A Naval Academy midshipman received the Navy's highest non-combat medal for heroism Tuesday, honoring him for canoeing through a dangerous storm to get help after several people were injured or killed at a Boy Scout campsite.
Midshipman 3rd Class Jonathan Dennler, 22, of Medford, New Jersey, was awarded with the Navy and Marine Corps Medal for his leadership of a Boy Scout troop in July. He said the award was surprise.
"I don't think that ever really dawned on me," Dennler said. "It was something that happened and (we did) what we needed to do."
The medal was first presented during World War II and only about 3,000 have been given out since. President John F. Kennedy received the award when he was a Navy lieutenant and rescued the crew of his torpedo patrol boat after it sank.
In order to receive the honor, there must be "evidence that the act of heroism involved very specific life-threatening risk to the awardee," according to the academy.
Dennler was camping with a Boy Scout troop in Ontario when the campsite was struck by a storm carrying 80 mph wind gusts and lightning strikes. Two trees fell on the campsite, crushing the tent occupied by Dennler and others. A Scout and an adult volunteer were killed, and others were severely injured. The accident knocked Dennler's glasses of his face.
When Dennler wasn't able to contact help through a radio, he canoed about 1.5 miles at night through 60 mph winds to a ranger station. He helped evacuate an uninjured Scout, and brought back help and medical supplies, the Navy said.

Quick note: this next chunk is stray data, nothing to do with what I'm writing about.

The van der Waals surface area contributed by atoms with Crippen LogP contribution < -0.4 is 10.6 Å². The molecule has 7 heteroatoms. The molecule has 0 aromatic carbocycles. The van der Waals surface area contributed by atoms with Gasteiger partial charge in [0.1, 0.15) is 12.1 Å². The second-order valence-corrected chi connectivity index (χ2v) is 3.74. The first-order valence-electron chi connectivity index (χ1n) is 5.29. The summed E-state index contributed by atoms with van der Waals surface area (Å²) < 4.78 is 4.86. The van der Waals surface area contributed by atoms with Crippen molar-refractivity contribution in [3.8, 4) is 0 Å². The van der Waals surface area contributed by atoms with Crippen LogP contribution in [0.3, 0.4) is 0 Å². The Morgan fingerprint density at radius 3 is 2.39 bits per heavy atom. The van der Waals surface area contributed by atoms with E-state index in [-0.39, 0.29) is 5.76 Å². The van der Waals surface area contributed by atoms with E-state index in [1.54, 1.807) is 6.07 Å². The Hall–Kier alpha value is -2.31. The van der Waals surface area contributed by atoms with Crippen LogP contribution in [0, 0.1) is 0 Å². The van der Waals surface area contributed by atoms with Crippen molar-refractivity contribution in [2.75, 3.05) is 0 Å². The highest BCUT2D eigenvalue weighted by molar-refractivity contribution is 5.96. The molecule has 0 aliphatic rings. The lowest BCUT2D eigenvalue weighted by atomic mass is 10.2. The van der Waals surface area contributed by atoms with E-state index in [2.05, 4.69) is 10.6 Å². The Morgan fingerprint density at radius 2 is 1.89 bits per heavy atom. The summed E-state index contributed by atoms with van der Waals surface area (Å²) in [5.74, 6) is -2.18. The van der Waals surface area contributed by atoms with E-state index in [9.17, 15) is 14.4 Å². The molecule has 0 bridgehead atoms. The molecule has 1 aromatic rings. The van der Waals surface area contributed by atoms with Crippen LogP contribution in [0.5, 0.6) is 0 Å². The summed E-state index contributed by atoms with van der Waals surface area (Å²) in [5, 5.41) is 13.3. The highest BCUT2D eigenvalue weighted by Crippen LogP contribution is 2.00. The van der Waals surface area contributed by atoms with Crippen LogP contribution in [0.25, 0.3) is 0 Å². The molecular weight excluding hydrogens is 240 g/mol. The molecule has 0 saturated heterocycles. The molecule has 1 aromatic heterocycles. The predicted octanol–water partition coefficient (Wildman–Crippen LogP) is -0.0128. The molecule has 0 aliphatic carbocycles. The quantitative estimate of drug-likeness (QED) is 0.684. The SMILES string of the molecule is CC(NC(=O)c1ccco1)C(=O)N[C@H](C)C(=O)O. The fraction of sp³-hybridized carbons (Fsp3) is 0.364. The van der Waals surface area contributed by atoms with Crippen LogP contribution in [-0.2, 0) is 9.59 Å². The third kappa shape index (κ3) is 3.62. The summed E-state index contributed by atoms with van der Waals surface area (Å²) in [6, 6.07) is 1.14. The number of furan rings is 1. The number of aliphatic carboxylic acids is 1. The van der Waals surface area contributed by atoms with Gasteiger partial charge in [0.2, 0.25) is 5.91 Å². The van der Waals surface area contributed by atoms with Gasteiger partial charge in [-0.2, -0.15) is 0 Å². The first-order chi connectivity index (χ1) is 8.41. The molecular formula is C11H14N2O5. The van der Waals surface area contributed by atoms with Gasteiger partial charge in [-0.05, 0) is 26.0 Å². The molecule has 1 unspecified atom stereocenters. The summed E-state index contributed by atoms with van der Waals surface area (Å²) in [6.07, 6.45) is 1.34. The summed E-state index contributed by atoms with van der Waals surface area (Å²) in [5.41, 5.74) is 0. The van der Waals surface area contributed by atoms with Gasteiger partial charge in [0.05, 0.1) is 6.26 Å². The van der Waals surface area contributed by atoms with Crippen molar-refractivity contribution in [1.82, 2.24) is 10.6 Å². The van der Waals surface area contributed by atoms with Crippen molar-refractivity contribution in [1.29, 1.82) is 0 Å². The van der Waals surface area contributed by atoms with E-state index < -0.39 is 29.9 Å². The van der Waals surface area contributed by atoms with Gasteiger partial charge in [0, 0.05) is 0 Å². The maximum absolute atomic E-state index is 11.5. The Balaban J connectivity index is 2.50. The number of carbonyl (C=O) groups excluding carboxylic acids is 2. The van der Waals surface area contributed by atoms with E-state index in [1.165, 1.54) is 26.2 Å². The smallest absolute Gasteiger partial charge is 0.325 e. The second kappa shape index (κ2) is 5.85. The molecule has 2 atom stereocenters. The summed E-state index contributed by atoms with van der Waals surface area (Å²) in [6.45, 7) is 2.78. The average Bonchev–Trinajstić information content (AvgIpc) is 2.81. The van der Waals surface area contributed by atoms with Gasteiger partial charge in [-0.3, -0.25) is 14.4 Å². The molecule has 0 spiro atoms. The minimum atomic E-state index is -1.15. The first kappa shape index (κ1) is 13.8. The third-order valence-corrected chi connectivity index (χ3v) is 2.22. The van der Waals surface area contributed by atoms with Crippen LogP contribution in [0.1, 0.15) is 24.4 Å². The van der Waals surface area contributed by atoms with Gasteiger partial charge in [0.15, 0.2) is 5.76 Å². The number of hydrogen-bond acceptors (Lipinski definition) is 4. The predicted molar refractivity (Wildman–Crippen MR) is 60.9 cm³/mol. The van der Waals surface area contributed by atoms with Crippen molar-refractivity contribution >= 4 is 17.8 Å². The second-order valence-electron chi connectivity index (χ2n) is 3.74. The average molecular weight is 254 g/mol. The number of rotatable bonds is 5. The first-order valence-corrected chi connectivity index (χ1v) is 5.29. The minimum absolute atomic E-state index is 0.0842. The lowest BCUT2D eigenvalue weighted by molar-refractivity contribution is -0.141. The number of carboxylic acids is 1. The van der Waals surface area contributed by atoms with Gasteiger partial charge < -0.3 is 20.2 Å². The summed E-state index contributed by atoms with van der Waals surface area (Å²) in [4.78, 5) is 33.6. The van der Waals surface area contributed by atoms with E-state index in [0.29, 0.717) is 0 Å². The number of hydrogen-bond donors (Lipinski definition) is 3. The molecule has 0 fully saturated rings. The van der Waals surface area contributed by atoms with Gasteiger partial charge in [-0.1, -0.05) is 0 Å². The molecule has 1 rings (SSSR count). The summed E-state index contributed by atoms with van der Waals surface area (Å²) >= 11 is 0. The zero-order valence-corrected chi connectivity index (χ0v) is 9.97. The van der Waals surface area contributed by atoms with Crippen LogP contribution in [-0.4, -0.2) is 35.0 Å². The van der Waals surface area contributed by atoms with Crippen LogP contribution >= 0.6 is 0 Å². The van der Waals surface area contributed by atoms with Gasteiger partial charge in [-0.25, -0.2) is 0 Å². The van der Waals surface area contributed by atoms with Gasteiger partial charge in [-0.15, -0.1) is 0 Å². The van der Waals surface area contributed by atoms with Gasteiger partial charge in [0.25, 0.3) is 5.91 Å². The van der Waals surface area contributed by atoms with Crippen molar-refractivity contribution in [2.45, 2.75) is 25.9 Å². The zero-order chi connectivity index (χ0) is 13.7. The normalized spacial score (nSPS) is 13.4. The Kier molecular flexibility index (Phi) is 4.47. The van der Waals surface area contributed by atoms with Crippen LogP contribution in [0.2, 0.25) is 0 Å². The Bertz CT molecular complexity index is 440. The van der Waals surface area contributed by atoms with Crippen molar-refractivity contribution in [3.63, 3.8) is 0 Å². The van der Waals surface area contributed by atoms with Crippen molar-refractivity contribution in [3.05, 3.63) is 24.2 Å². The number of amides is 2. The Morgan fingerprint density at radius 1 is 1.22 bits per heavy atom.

Vice Adm. Ted Carter, academy superintendent, announced the award at the brigade assembly that takes place at the start of every semester. Dennler didn't know about it, or that parents and several survivors of the camping trip would be present.
Dennler attended George Washington University for two years before attending the Naval Academy. He hopes to serve in the Marine Corps when he graduates.
Dennler will be the only person, including high-ranking academy officials, on the yard who will have the military honor, said Cmdr. David McKinney, academy spokesman.
Spokeswoman Jenny Erickson added that a midshipman hasn't received this honor in at least a decade, if not longer.
Dennler credited his experience as an Eagle Scout and at the academy for preparing him to handle the dangerous situation. The academy, he said, taught him to think of his team and others first.
"It's hard to see something when you're here, but it was a lesson I was thankful for," he said.
The midshipman plans to keep the medal in a "very nice spot," and will display the red-white-and-blue ribbon on his uniform. Though Dennler said he's still processing the significance of it.
"I don't know if it's fully sunk in yet."